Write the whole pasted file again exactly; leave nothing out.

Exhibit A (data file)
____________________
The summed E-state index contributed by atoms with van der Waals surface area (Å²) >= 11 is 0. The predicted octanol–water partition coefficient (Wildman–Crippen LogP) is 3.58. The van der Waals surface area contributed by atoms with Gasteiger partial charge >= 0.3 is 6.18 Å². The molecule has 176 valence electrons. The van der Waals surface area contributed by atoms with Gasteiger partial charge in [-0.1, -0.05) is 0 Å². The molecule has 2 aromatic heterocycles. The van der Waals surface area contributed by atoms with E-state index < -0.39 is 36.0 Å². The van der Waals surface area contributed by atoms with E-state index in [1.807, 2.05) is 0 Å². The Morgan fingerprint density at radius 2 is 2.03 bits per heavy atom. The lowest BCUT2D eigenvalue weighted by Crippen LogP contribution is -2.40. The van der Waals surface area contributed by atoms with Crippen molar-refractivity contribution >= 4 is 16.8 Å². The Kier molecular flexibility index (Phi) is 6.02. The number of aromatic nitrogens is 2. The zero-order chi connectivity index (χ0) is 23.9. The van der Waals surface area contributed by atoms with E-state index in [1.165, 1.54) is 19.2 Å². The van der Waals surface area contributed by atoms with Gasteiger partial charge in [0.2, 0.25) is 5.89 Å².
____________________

The summed E-state index contributed by atoms with van der Waals surface area (Å²) >= 11 is 0. The predicted octanol–water partition coefficient (Wildman–Crippen LogP) is 3.58. The van der Waals surface area contributed by atoms with Gasteiger partial charge >= 0.3 is 6.18 Å². The molecule has 176 valence electrons. The van der Waals surface area contributed by atoms with Gasteiger partial charge in [-0.1, -0.05) is 0 Å². The molecule has 2 aromatic heterocycles. The van der Waals surface area contributed by atoms with E-state index < -0.39 is 36.0 Å². The van der Waals surface area contributed by atoms with E-state index in [1.807, 2.05) is 0 Å². The Morgan fingerprint density at radius 2 is 2.03 bits per heavy atom. The lowest BCUT2D eigenvalue weighted by Crippen LogP contribution is -2.40. The van der Waals surface area contributed by atoms with Crippen molar-refractivity contribution >= 4 is 16.8 Å². The Kier molecular flexibility index (Phi) is 6.02. The number of aromatic nitrogens is 2. The zero-order chi connectivity index (χ0) is 23.9. The van der Waals surface area contributed by atoms with E-state index in [1.165, 1.54) is 19.2 Å². The van der Waals surface area contributed by atoms with Gasteiger partial charge in [0.2, 0.25) is 5.89 Å².